The Pacific Ocean doesn’t show signs of anything that looks like the
whopper El Niòo of 1997-1998, according to the latest information from the U.S.-
French ocean-observing satellite Topex/Poseidon. The data do show that the mid-
equatorial Pacific Ocean has slowly warmed by about 1 degree Celsius (33.8
degrees Fahrenheit) in the past few months. However, the Pacific continues to be
dominated by the larger-than-El Niòo/La Niòa pattern called the Pacific Decadal
Oscillation, which may discourage El Niòo development. The image is available at

“Except for some recent mid-Pacific warming, June 2002 looks very much
like June 2001,” said oceanographer Dr. William Patzert of NASA’s Jet Propulsion
Laboratory, Pasadena, Calif. “We’re still in an El Niòo holding pattern.” (See for the June 2001 image.)

The ocean warming in the past month can be explained by a relaxation in
the equatorial trade winds observed by NASA’s Quick Scatterometer (QuikScat)
satellite, which measures ocean wind speed and direction. These winds usually
blow from the Americas towards Asia, helping push warm water eastward. “For the
first two weeks of June, these winds were unusually weak,” said Dr. Timothy Liu,
QuikScat project scientist. “But by last week, they had returned to normal. If the
weakening continued or intensified, we could have been expecting an El Niòo to
develop by early fall.” (See .)

“For the past few winters the weather- and moisture-delivering jet stream
has been steered north by the Pacific Decadal Oscillation and other planetary
patterns, resulting in a warm winter all across the United States and very dry
conditions on the East and West coasts. A large enough El Niòo might provide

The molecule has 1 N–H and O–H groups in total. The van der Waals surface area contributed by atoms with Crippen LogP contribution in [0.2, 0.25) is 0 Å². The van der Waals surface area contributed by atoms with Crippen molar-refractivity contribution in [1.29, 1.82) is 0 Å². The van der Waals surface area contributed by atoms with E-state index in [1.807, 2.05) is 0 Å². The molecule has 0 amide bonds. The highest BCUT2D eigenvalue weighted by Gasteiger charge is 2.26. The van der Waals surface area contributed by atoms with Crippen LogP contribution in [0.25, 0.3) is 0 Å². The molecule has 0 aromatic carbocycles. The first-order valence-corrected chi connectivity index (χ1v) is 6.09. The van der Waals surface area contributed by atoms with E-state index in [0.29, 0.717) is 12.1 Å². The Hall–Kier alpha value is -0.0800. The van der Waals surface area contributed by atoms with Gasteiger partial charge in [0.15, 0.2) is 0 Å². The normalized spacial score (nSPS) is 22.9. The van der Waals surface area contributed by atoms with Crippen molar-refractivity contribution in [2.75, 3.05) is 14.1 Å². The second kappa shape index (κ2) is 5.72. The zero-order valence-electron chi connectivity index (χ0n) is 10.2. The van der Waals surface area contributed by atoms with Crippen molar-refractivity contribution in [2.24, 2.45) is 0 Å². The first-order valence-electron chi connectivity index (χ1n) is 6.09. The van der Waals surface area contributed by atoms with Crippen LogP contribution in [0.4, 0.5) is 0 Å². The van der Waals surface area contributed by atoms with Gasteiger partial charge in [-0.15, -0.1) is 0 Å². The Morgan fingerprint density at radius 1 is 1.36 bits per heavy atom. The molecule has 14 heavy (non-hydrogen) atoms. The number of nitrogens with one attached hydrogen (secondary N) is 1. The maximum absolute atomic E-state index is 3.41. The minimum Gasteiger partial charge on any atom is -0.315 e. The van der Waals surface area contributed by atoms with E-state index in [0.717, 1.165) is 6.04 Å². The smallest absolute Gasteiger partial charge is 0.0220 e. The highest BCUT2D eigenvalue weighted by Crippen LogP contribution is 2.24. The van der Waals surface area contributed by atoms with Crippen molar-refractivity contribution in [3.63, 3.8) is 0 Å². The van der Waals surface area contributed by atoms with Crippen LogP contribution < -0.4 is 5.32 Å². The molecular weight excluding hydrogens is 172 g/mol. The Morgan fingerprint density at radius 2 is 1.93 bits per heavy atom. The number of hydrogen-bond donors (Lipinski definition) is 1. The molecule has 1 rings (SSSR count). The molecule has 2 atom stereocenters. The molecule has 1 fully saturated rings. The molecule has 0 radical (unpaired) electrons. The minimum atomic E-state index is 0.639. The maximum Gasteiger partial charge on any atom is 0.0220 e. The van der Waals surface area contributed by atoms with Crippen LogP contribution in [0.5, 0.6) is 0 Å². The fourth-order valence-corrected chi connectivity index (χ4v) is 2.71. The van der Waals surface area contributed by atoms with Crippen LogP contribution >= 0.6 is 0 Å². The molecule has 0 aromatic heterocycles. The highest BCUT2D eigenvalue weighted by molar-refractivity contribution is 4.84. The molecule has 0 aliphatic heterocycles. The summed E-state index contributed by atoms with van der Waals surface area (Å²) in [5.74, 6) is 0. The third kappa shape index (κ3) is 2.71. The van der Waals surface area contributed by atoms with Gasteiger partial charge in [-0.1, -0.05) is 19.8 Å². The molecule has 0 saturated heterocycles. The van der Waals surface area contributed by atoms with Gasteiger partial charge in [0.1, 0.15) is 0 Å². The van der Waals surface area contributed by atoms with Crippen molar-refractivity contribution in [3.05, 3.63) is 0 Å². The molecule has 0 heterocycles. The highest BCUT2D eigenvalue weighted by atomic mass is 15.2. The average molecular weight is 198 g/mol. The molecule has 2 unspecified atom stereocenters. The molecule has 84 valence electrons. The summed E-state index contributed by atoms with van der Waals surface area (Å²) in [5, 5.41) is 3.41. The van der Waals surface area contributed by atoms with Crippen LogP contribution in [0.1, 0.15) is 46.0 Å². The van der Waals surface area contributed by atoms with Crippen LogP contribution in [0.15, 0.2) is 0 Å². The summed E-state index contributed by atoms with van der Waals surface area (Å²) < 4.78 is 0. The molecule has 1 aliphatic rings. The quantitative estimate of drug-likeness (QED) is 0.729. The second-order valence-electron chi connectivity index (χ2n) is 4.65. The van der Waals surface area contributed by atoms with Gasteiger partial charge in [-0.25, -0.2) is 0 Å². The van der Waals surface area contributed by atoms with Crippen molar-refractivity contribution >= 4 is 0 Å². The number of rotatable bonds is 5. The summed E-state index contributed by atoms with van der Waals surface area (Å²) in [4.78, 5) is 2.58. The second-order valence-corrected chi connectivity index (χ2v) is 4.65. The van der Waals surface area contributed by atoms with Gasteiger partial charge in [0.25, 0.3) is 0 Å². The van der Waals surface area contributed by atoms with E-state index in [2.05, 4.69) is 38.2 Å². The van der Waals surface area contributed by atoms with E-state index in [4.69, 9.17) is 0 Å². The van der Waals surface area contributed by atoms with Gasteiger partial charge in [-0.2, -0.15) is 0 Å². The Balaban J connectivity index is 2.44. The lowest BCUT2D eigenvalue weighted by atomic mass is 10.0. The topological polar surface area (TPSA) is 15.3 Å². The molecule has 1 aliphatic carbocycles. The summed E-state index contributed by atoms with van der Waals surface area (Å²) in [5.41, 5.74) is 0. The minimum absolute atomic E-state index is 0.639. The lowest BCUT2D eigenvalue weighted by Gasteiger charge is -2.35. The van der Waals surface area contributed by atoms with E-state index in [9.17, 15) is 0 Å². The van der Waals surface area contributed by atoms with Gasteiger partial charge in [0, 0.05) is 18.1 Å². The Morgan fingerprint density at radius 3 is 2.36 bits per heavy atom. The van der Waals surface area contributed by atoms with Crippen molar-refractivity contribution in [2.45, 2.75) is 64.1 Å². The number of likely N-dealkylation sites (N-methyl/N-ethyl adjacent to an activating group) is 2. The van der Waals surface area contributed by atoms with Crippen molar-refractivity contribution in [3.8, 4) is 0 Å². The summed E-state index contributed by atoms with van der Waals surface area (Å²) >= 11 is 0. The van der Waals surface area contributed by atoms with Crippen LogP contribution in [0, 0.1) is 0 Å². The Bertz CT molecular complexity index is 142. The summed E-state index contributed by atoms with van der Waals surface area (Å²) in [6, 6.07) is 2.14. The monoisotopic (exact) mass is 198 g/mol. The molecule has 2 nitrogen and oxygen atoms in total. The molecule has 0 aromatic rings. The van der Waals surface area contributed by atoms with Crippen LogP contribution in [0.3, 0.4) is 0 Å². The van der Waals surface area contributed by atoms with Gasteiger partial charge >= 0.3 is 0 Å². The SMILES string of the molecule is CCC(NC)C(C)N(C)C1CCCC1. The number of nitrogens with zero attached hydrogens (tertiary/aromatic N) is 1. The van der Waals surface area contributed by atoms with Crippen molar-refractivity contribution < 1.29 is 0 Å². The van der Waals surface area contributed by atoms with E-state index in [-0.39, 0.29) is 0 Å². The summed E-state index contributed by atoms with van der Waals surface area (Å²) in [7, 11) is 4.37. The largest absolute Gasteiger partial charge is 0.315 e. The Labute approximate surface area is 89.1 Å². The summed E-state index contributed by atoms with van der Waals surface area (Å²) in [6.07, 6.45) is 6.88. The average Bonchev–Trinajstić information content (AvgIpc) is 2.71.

some relief for the drought-plagued west, southwest and southeast U.S., but it’s
wishful thinking so far,” Patzert added.

The Topex/Poseidon data were taken during a 10-day collection cycle
ending June 14, 2002. They show that there hasn’t been any fundamental change in
the ocean’s large-scale patterns for the past three years. The near-equatorial ocean
has been very quiet, although sea levels and sea-surface temperatures are near
normal or slightly warmer throughout the far western and central tropical Pacific.
Red areas are about 10 centimeters (4 inches) above normal; white areas show the
sea-surface height is between 14 and 32 centimeters (6 to 13 inches) above normal.
This warmth contrasts with the Bering Sea, Gulf of Alaska and U.S. West Coast,
where lower-than-normal sea-surface levels (blue areas) and cool ocean
temperatures continue. The blue areas are between 5 and 13 centimeters (2 and 5
inches) below normal, and the purple areas range from 14 to 18 centimeters (6 to 7
inches) below normal.

The Pacific has settled into a negative phase of the Pacific Decadal
Oscillation pattern for the past three years. This long-term ocean feature waxes and
wanes approximately every 20 to 30 years. In its present phase, a warm horseshoe
pattern of higher-than-normal sea-surface heights connects the north, west and
southern Pacific, while a cool wedge of lower-than-normal sea-surface heights is in
the eastern equatorial Pacific. (More information on the Pacific Decadal Oscillation
is available at .)

Most recent National Oceanic and Atmospheric Administration sea-surface
temperature data also clearly illustrate the warming of the western and central
tropical Pacific and the persistence of the basin-wide Pacific Decadal Oscillation
pattern. They are available at .

The joint U.S.-French Topex/Poseidon and follow-on Jason 1 missions as
well as the QuikScat mission are managed by JPL for NASA’s Earth Science
Enterprise, Washington, D.C., dedicated to understanding the total Earth system and
the effects of natural and human-induced changes on the global environment.

More information on Topex/Poseidon and Jason 1 is available at . More information on QuikScat is available
at .

National Oceanic and Atmospheric Administration seasonal weather
forecasts are available at .

JPL is a division of the California Institute of Technology in Pasadena.